In 1859 Henry Tate (1819-1899) became a partner in a sugar refinery in Liverpool, which he soon came to control. In 1872 his company Henry Tate & Sons opened the Love Lane refinery in the same city. In 1878 it opened the Thames Refinery at Silvertown in East London. Abram Lyle (1820-) became an important ship owner. In 1865 he bought part of the Glebe Sugar Refinery, but left it again in 1872. In 1883 he opened the Plaistow Refinery in London, only 1.5 miles from the Thames Refinery. In 1921 the two companies merged to become Tate & Lyle, a company that refined about 50% of the UK's sugar.
After World War I, the British Sugar refining industry went downhill. The war made the government see the dangers of completely relying on cane sugar imports, and so the cultivation of sugar beet, processed in beet sugar factories was promoted. In 1973 the accession of the UK to the European Union meant that the British refining industry had to deal with European legislation, which favored production in Europe. In 2010 Tate & Lyle sold its sugar refining business to American Sugar Refining, which was also allowed to use the name for these activities.
In Germany, Hamburg was an early center of sugar refineries, rivalling the importance of Amsterdam. By 1727 there were about 200 refineries (known as Zuckersiederei) in Hamburg, dominating the German market. From 1830 to 1850 this Hamburg industry was almost completely annihilated. Hamburg's last cane sugar refinery was the Dampfzuckersiederei von 1848, which closed down in 1885.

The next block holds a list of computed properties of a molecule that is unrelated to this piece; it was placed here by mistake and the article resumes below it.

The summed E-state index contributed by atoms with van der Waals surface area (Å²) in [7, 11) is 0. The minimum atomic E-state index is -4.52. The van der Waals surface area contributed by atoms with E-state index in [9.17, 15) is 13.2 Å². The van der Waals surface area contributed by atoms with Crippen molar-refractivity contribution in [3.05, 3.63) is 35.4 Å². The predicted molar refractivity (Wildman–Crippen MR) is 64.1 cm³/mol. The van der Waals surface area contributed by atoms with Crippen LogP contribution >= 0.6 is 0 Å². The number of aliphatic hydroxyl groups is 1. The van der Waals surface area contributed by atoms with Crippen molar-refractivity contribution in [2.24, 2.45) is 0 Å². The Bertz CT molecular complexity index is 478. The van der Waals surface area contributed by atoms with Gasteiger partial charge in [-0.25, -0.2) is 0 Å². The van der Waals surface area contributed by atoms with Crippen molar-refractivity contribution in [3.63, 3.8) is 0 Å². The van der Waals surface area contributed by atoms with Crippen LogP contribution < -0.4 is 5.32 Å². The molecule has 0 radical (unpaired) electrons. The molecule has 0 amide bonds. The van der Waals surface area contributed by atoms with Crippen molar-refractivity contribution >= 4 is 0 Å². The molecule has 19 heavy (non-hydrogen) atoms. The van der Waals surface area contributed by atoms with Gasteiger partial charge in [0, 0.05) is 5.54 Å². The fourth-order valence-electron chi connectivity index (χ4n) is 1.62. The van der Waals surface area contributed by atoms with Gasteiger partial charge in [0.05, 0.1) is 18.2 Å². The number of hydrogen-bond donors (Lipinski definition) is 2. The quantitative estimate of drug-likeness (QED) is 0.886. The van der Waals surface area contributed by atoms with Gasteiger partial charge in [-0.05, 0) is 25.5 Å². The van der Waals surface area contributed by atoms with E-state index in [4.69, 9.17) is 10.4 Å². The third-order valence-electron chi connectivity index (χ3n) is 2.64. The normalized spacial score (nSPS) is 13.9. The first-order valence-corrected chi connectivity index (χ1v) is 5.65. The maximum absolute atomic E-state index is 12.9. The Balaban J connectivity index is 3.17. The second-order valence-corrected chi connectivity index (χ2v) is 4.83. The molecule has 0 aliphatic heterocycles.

After discovery of the process to acquire sugar from sugar beets, many sugar factories were founded to produce raw beet sugar. Near Magdeburg there were about 400 of these, one in almost every village. In 1894 these raw sugar factories founded the Hildesheim Sugar Refinery Zücker Raffinerie Hildesheim which processed their raw beet sugar. In 1913 it was estimated that 63% of German sugar beets were turned into raw sugar which was then processed in a separate sugar refinery. In the United States this percentage was zero. This caused a lot of confusion.
In 1938 the Hildesheim Sugar Refinery acquired the Zuckerraffinerie Braunschweig and closed it down the next year. Eventually the concentration of raw sugar factories meant that (central) refineries became superfluous. The raw (beet) sugar factories became so big that it became sensible to process raw beet sugar on-site instead of at a separate factory.
In 1833 an overview of the United States Sugar refineries was made. At the time, only three refineries had switched to evaporation in vacuum. The rest still relied on traditional methods.
In Philadelphia there were 12 sugar refineries in 1833. These could process 14,000,000 pounds of raw sugar The refinery of Canby & Lovering used steam power and vacuum pans, but was about to be joined by another. The refinery of J.G. Smith & Son on Vine street was spacious and clean. The refinery of Paul Lajus & Co. on Bread Street had switched to the French method. This involved bascule pans hung on chains, which were far more effective than fixed pans, when open fire was used for evaporation.
In New York, the sugar refineries could process about 9,000,000 pounds of raw sugar. Slightly more than half would become refined sugar, a quarter became bastard sugar, and another quarter became molasses. The Steam Congress Company Archibald & Delafield used steam power and vacuum pans. The refinery of Teaman, Tobias & Co. on Liberty street was a wealthy company established in the building known as The Old Sugar House. The refinery of Meday & Ritter was also respectable. A refinery on the French method used steam for heating, but not for evaporation.